10 New Clean Energy Innovations in Upstate NY
NEXUS-NY kicks off another year of supporting New York-based clean energy innovations
Fundamental research is one critical precursor to the commercialization of disruptive innovations. At any one time, hundreds of university scientists are pursuing cutting-edge energy research across New York State. NEXUS-NY engages a subset of those who are willing to invest their time and effort to explore various commercial pathways for their research-derived innovations, helping them select the best path and stay on track. Aspiring entrepreneurs in the clean energy space face many hurdles; to overcome them, they need to quickly and astutely acquire financial resources, human capital and partners.
NEXUS-NY is a clean energy proof-of-concept with the mission to help New York researchers create scalable, clean energy companies. Funded by NYSERDA and operated by NextCorps, NEXUS-NY provides up to $75,000 in equity-free financial support. Each team participates in an intense, 12-week experiential curriculum utilizing the Lean Startup Methodology, which includes mentorship, prototype support and connections to industry participants.
Since 2014, NEXUS-NY has assisted dozens of early-stage companies across New York. Among its graduates, about a dozen have raised nearly $35M in follow-on funding, and seven have achieved initial product sales.
“We’re excited to begin working with this new group of scientists,” said Doug Buerkle, Executive Director, NEXUS-NY. “We have a diverse set of technologies and broad university participation, including from Clarkson, Cornell, SUNY and the University of Rochester.”
10 New Clean Energy Innovations
This fall, NEXUS-NY received over 50 applications for cohort 5 of its clean energy accelerator. An independent panel of judges selected ten participants to start the program. These teams will compete for roughly five spots in Phase 2, making them eligible for up to $65,000 in additional funding.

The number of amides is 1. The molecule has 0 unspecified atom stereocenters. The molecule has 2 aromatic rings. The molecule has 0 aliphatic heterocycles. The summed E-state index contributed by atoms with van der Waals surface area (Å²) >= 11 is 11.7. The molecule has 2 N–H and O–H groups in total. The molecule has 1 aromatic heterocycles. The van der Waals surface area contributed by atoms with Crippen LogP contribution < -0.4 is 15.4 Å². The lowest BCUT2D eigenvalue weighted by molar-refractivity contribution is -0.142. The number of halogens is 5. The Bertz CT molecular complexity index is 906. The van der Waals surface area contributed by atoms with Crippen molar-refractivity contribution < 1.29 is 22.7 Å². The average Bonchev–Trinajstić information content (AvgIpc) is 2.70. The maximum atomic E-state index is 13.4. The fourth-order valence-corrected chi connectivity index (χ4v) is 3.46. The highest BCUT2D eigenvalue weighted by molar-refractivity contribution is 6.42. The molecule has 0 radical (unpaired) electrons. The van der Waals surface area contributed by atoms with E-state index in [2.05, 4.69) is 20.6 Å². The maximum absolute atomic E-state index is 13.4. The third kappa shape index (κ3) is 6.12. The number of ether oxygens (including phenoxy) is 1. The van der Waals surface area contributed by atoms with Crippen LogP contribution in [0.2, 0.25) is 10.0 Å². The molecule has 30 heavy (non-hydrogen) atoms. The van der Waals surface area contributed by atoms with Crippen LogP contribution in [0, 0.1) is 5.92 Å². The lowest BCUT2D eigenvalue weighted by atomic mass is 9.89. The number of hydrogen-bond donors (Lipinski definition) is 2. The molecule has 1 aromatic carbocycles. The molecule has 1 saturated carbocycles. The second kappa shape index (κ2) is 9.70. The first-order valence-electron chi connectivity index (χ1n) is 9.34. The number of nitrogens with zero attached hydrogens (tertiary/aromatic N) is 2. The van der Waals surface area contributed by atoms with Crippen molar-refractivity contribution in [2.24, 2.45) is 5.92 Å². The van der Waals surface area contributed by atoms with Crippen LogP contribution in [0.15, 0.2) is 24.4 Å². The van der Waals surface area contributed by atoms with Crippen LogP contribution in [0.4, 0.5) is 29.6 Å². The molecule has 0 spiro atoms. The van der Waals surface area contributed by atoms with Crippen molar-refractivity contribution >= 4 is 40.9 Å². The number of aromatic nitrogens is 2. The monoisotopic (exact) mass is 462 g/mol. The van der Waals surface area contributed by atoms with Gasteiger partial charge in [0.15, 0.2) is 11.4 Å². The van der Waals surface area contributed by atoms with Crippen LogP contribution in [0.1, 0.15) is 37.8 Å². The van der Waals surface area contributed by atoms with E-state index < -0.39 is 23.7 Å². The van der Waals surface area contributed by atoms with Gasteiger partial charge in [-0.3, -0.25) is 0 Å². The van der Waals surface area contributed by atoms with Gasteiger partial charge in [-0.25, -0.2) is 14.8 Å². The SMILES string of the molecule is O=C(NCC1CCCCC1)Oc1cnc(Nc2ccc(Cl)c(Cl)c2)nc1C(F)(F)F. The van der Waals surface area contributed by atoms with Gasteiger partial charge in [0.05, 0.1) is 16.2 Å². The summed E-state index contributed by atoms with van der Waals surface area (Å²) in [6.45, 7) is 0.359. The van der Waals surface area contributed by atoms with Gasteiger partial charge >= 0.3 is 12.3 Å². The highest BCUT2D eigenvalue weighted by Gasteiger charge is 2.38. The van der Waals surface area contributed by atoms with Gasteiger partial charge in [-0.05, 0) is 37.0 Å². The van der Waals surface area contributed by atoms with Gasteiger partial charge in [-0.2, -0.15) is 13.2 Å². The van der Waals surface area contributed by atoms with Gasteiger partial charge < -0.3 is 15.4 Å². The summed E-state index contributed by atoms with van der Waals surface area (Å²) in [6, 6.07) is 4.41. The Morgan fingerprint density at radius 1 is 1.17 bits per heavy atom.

AlchLight (University of Rochester)
Super-Wicking Material for Efficient Evaporative Technology-based Air Conditioners (SWEET-AC). SWEET-ACs are water-wicking, heat-exchanging media designed for use in indirect evaporative cooling (IEC) systems, which are low-energy, emission free alternatives to traditional vapor compression-based air conditioning and refrigeration. SWEET-AC is created by functionalizing the surface of polymers with a novel and patented femtosecond laser surface texturing/patterning technology. In 2017, AlchLight was awarded a $250,000 STTR Phase I grant.
Chunlei is a professor in The Institute of Optics at the University of Rochester and president/founder of AlchLight. His research is in the area of femtosecond laser-matter interactions at high intensities, which has led to discoveries of the so-called Black and Colored Metals, covered extensively by the media. Professor Guo is an elected Fellow for both American Physical Society and Optical Society of America. He has authored well over 100 refereed journal articles, and has been playing an active role in serving the scientific community.
Kai is an assistant to Professor Chunlei Guo at the High-Intensity Femtosecond Laser Laboratory at the University of Rochester. She graduated with a Bachelor’s degree in Anthropology from SUNY Geneseo.
BingCap (Binghamton University)
Thin film dielectric capacitors with energy storage capability higher than the current commercial tantalum capacitor. The dielectric material used is a complex oxide with a very high dielectric constant. These capacitors will be high performance, low leakage, low footprint, safe operation, and highly durable.
Tara P. Dhakal
Tara is an Assistant Professor for the Department of Electrical and Computer Engineering at Binghamton University, as well as an Interim Director for the Center of Autonomous Solar Power (CASP center). His research interests include thin film solar cells, supercapacitors, and semiconductor devices. Recently he received the prestigious NSF career award to investigate the stability of perovskite thin film solar cells. He graduated with a PhD in Physics from the University of Florida. He has published two book chapters and more than 50 research papers in journals such as Nature Physics, Physical Review Letters, ACS Applied Materials & Interfaces, and IEEE transactions on materials and device reliability.